We asked Mike Rinder for a statement about these documents and what they reveal. He sent us this message…
I suspect the figures listed as “book value” are the lowest valuations of assets they think they can get away with. But these are fascinating documents despite not listing income (other than ‘unrelated business income’).
The accumulation of assets is a problem with respect to exemption. The underlying theory of granting exemption is that the organization provides a public benefit, and things that benefit the public should not be taxed. But if instead of benefiting anyone it is accumulated by the organization, it violates IRS guidelines. Certainly a lot of this is property — and that is trickier to prove. Miscavige and his numerous lawyers will claim that the property is for the public benefit, because without it the church cannot provide that public benefit consisting of training and auditing. This is of course a lie, as most of the buildings are palaces that sit empty and are way beyond what is needed to deliver the alleged public benefit. As I have said before, this is one of the main reasons for the “Ideal Org” program (and for purchasing absolutely superfluous properties like KCET when there is a massive studio at Gold). While those assets could be liquidated relatively easily (if they needed to be liquidated the inevitable losses would not be relevant as most of them were from “found money” obtained through heavy handed fundraising), they make it very difficult for the IRS to go after. In effect, for purposes of the church, buildings are a tax shelter. It is why you see the obsession with buildings.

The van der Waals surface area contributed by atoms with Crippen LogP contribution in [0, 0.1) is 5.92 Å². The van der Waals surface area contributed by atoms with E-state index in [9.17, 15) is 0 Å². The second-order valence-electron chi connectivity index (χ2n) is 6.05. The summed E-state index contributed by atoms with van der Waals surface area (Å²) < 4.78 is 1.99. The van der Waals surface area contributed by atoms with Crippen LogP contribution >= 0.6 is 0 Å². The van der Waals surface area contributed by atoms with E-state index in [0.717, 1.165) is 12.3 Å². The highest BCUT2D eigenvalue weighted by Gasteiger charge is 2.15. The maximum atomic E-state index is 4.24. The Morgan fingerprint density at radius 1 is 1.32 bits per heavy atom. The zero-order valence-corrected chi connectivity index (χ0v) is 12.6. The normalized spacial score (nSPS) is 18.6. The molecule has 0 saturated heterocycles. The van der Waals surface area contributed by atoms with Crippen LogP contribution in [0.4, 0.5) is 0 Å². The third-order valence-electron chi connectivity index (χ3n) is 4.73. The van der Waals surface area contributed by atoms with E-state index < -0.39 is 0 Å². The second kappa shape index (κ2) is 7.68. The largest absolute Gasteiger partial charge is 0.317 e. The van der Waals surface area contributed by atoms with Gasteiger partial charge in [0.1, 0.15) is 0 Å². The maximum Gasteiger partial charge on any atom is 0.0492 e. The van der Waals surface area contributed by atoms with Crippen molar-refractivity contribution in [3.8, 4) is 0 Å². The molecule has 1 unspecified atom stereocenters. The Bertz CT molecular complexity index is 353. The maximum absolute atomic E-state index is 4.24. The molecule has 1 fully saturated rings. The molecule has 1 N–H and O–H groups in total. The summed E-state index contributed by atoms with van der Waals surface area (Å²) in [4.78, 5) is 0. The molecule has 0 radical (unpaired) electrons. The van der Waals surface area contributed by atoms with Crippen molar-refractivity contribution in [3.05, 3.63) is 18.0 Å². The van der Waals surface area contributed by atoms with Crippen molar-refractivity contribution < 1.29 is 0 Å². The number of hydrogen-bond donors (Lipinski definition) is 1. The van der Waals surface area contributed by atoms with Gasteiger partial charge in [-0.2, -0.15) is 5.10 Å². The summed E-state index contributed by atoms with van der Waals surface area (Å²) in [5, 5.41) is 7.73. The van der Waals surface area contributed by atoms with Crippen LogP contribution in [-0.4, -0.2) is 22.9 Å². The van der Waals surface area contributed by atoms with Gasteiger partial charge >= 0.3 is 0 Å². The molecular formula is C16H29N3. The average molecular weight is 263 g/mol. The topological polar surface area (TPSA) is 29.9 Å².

But of course these forms provide only a glimpse of part of the picture. Of course there is no weekly income included. And there is no International Assocation of Scientologists (IAS).
Even if there was a 990 for IAS Administrations, the money they collect is deposited into accounts nominally controlled by a “trust” (US IAS Members Trust). That is screened from any public scrutiny.
Similarly, assets are held in accounts nominally controlled by CSRT (Church of Scientology Religious Trust). I do not know which buildings may be in their name. Super Power could be, even though it is the main FSO delivery building…. It is possible that CSI has to include CSRT assets on its 990 book value as it is really “wholly owned” by Church of Scientology International.
This is all deliberately made confusing and opaque as there are other trusts and entities established to shield liability and keep the total wealth obscured.
What is not confusing is that these figures do not include the IAS, the single biggest repository of liquid funds in the Scientology hierarchy, known to have well in excess of a billion dollars, probably in excess of two billion by now. These documents also don’t include any of the organizations outside the US, nor even a lot in the US, including C of S NY, Wsahington DC, SFO, etc.
This confirms what many have said: Scientology Inc. is an astonishingly wealthy organization. It also confirms that given its assets, Scientology spends virtually nothing on its much ballyhooed “social betterment” and “human rights” programs. With this sort of money they could be doing more for disaster relief than the Red Cross. They claim they are, but in truth they spend a few thousands dollars to make it possible to shoot videos. They could have provided food and shelter for every victim of the Philippines hurricane and not made a dent in their accumulated wealth. Instead they flew in four people in yellow t-shirts to do photo ops.
Jeff has done a great job getting this information and making it available. It is a window into the haunted house of Scientology.